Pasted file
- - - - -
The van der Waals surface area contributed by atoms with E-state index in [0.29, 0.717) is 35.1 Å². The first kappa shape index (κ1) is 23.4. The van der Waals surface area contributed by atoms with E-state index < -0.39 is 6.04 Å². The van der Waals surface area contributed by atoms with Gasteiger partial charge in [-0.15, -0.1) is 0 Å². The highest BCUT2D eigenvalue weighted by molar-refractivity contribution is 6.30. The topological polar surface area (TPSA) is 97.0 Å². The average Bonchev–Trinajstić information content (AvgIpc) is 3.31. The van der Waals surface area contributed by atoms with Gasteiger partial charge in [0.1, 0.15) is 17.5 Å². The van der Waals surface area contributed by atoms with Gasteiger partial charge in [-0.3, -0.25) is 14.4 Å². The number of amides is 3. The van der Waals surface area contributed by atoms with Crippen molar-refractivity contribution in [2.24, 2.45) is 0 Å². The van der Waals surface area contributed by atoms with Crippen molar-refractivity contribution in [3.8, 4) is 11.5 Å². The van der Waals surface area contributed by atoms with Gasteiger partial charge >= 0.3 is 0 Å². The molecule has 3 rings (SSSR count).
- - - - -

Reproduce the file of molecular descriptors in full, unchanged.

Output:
The van der Waals surface area contributed by atoms with E-state index in [0.29, 0.717) is 35.1 Å². The first kappa shape index (κ1) is 23.4. The van der Waals surface area contributed by atoms with E-state index < -0.39 is 6.04 Å². The van der Waals surface area contributed by atoms with Gasteiger partial charge in [-0.15, -0.1) is 0 Å². The highest BCUT2D eigenvalue weighted by molar-refractivity contribution is 6.30. The topological polar surface area (TPSA) is 97.0 Å². The average Bonchev–Trinajstić information content (AvgIpc) is 3.31. The van der Waals surface area contributed by atoms with Gasteiger partial charge in [0.1, 0.15) is 17.5 Å². The van der Waals surface area contributed by atoms with Gasteiger partial charge in [-0.3, -0.25) is 14.4 Å². The number of amides is 3. The van der Waals surface area contributed by atoms with Crippen molar-refractivity contribution in [2.24, 2.45) is 0 Å². The van der Waals surface area contributed by atoms with Crippen molar-refractivity contribution in [3.8, 4) is 11.5 Å². The van der Waals surface area contributed by atoms with Gasteiger partial charge >= 0.3 is 0 Å². The molecule has 3 rings (SSSR count).